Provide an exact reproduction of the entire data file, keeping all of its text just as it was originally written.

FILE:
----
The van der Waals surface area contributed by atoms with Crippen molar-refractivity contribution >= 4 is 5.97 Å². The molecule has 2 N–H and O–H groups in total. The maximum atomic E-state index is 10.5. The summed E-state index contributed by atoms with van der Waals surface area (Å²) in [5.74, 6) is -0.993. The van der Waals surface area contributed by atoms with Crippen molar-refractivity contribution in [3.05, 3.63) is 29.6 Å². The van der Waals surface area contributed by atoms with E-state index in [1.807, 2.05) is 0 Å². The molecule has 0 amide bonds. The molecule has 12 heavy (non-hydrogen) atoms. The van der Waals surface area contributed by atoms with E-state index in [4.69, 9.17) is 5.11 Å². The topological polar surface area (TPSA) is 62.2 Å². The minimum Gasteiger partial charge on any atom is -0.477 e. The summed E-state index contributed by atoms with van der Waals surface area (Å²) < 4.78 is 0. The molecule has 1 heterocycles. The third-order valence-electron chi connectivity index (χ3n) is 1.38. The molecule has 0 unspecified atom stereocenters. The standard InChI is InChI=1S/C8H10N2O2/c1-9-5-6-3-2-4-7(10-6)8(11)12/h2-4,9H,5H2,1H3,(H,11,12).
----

The van der Waals surface area contributed by atoms with Crippen molar-refractivity contribution >= 4 is 5.97 Å². The molecule has 2 N–H and O–H groups in total. The maximum atomic E-state index is 10.5. The summed E-state index contributed by atoms with van der Waals surface area (Å²) in [5.74, 6) is -0.993. The van der Waals surface area contributed by atoms with Crippen molar-refractivity contribution in [3.05, 3.63) is 29.6 Å². The van der Waals surface area contributed by atoms with E-state index in [1.807, 2.05) is 0 Å². The molecule has 0 amide bonds. The molecule has 12 heavy (non-hydrogen) atoms. The van der Waals surface area contributed by atoms with E-state index in [4.69, 9.17) is 5.11 Å². The topological polar surface area (TPSA) is 62.2 Å². The minimum Gasteiger partial charge on any atom is -0.477 e. The summed E-state index contributed by atoms with van der Waals surface area (Å²) < 4.78 is 0. The molecule has 1 heterocycles. The third-order valence-electron chi connectivity index (χ3n) is 1.38. The molecule has 0 unspecified atom stereocenters. The standard InChI is InChI=1S/C8H10N2O2/c1-9-5-6-3-2-4-7(10-6)8(11)12/h2-4,9H,5H2,1H3,(H,11,12).